New Year's @ R.T. Quinlan's 2011
RT Quinlan’s New Year’s Eve
Cars & Trucks, The Acceleratti, and Coal Car Caboose rocked in 2011 at RT Quinlan’s on New Year’s Eve.
Cars & Trucks, the highly skilled rock trio, kicked off an evening of great energetic tunes. The poster for the show featured a devil that originally was made famous in a Who concert poster back in their heyday. Cars & Trucks usually make some great poster art for their shows and have excellent cover art for their Cds. Their tattoos carry that artistic expression to their overall look, and the band’s well-rooted sound is bigger than Lake Superior.
The venue was packed, and when The Acceleratti took the stage the show took a more comical turn. Many times the lead singer Chad Lyons would rip on Cars & Trucks’ band members in jest, making the crowd laugh several times. Even Mat Milinkovich, the drummer of Cars & Trucks, cracked a smile at a few of Lyons’ quips.
Lyons didn’t only take shots at Milinkovich’s band, he also had a funny joke about Coal Car Caboose. Before playing one of Acceleratti’s original numbers, Lyons’ said that the song they were about to play was so simple that even Coal Car Caboose could play it.
I’ve enjoyed many Acceleratti shows over the years, and this one continued to please. This one also had something loose and satirical about it, but the band was always dead on.
One change to Acceleratti is that their comical presentation of overalls and Pabst Blue Ribbon humor has evolved into fine-tuned entertainment. Gomez showed his continual mastery of the guitar, and the band was the highlight of the night.
The only thing annoying about New Year’s Eve shows is that the band usually plays past midnight and then does a token countdown at 3 minutes after. While this shouldn’t really matter, if you look around you will notice that the entire audience is focused on their phones, watches, and clocks on the wall as the hour approaches. The band was reminded by the soundman of the time, but they didn’t stop playing as the audience anxiously waited.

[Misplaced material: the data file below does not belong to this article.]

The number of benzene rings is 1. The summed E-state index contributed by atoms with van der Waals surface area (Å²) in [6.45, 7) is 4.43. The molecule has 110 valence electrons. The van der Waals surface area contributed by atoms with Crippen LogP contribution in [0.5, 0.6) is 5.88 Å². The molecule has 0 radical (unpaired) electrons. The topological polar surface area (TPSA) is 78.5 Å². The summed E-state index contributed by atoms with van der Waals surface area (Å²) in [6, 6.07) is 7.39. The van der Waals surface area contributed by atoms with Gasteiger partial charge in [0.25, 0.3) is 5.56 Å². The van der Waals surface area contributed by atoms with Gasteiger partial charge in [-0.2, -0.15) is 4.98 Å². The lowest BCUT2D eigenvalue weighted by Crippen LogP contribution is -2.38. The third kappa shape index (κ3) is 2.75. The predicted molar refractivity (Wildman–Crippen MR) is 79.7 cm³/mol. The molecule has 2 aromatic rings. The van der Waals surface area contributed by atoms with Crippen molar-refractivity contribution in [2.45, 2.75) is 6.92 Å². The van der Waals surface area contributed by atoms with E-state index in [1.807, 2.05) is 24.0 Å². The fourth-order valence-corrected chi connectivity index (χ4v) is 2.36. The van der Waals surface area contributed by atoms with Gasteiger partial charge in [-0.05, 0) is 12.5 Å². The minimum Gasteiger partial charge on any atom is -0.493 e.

This has happened at nearly every show I have attended on New Year’s Eve, regardless of location or act. So it’s not to rip on the Acceleratti, but from an audience standpoint I couldn’t help but look around and notice that everyone was watching the time and seemed frustrated as midnight passed. There is the philosophical view of time where one should really not caring when the countdown occurs, but then there is the real world view where we all set our clocks to live by. The big celebration of New Year’s Eve is doing the countdown, so it should be the focal point.
What would be cool is if the bar put a giant clock above the stage and everyone did a cool countdown collectively. New York isn’t the only state to have its own smaller ball-drops, New Jersey even had a Snookie Drop… Maybe Duluth should drop something into the lake or have a Google-Fiber drop when they move their decision back another year?
Coal Car Caboose took the stage last and played for a slightly smaller crowd as people head out after midnight to celebrate elsewhere. CCC, a ska band with a lively brass section, always gives me mixed feelings when I watch them.
There was a show about two years ago when they played Fitger’s Brewhouse and I couldn’t stand them. Partly because Fitger’s isn’t really designed to have such a large and loud band, but mostly because the PA speakers upstairs had the vocals way too high. Being over the top of brass instruments and full-size amps made the singer's voice sound nasally and annoying.
On New Year’s Eve, the band redeemed themselves in my opinion. The rest of the group does much more singing now in a back up role, which does two things to make a vast improvement. The first is that CCC has an extra layer to their vocals, giving them much more depth to their sound. The second benefit is that the band members’ singing adds extra energy to the band. Coal Car Caboose has always had trumpets and trombones along with the basics, but now the other members play a larger role.
Personally I am usually mixed about ska music. Sublime in my mind came up with the innovative sound that No Doubt banked on, but the Mighty Mighty Bosstones were just slightly too commercial for my taste. If you are a fan of ska music, Coal Car Caboose is the best at their craft. One could argue that CCC has a better sound and energy than the Bosstones or other ska favs of the late 1990s. They’re truly a hidden gem of the area.
Happy New Year! www.thefountainheads.com